The Unions, Democracy and Iraq


When it became clear to the Bush administration that weapons of mass destruction would not be found a tactical decision was made. The new focus of the invasion and occupation would be the "liberation of Iraq" and the creation of a "democratic state" as a model for the middle east. Unless "democratic state" means technocratic oligarichy willing to ally themselves with US interests in exchange for power, then one must thouroughly reject the veracity of this new focus.
In 2004 Paul Bremer decided to reinstate Saddam Hussein's anti-union decree first given in 1987 under his brutal regime. This cleverly written decree makes it effectively illegal to organise labour [1].

Several unions in Iraq, especially the Electrical Utility Workers Union and the Iraqi Federation of Oil Unions have been instrumental in organising resistance to the nakedly colonialist "oil investment law" being shoved through the Iraqi parliament.

In June 21, 2006 the Iraqi Parliament in complete cooperation with the Bush administration decided to freeze the assets of the General Union of Oil Employees of Iraq [2]. This action was taken to stop activities of a Union which has been vocaly fighting against the privitisation of the oil resources in Iraq.

Mrs. Hashmeya Muhsin Hussein is the President of the Electrical Utility Workers Union and has been traveling the world and speaking out against the proposed "oil investment law" [3]. This law would effectively deprive the working class of Iraq of their natural resources and give them away to multinational mega-corporations. Instead of paying reparations for the terrible disaster that the US has wrought upon the people in Iraq, it will make them pay for their own brutal repression.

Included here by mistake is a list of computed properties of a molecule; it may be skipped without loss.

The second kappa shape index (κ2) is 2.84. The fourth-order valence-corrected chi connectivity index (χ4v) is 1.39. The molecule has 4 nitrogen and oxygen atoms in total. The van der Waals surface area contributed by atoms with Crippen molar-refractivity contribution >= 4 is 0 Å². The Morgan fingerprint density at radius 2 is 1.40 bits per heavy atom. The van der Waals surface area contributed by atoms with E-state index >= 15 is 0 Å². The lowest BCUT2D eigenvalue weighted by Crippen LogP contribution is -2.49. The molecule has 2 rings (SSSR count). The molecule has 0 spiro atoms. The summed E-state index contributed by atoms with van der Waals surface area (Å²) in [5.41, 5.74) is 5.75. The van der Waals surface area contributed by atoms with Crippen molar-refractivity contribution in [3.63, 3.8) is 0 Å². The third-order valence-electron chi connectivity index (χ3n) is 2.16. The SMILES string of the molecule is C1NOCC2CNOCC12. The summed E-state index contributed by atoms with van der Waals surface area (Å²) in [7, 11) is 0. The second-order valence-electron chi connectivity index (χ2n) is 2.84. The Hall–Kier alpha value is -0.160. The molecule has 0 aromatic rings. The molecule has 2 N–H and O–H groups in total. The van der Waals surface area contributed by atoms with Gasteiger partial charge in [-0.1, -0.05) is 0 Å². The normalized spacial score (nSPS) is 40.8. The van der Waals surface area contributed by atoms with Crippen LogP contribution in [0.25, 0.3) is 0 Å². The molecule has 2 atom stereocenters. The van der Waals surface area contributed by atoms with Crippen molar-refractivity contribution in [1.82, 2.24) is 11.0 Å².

The western media has described the situation on the ground in Iraq as a bloody sectarian conflict with no possible democratic outcome. This misrepresents the reality on two fronts. The first is the fact that there was no intent on the part of the administration to create a democratic Iraq in the first place as can be seen by the anti-union behaviour of both the US military and the Iraqi Parliament. The second is that there *are* institutions in Iraq that support a more democratic system. Does the US support them?

The Iraq Freedom Congress, whose motto is "Working For a Democratic, Secular and Progressive Alternative to both the US Occupation and Political Islam in Iraq", and is supported by grass roots and union activities is being actively supressed by US forces. The IFC has been the subject of periodic raids by US forces, which have resulted in destruction of equipment and seizure of documents and files [4]. On July 4th, US forces kidnapped Abdelhussein Saddam, the head of the Safety Force of the Iraq Freedom Congress shortly after shooting and wounding him and his daughter. On July 6th he was found dead in the Forensic Center in Yarmouk Hospital [5].

One thing should be clear to any attentive observer of the situation in Iraq. If the people in Iraq are to be free, it will not be the fault of the US forces or the corporate interests which drive them.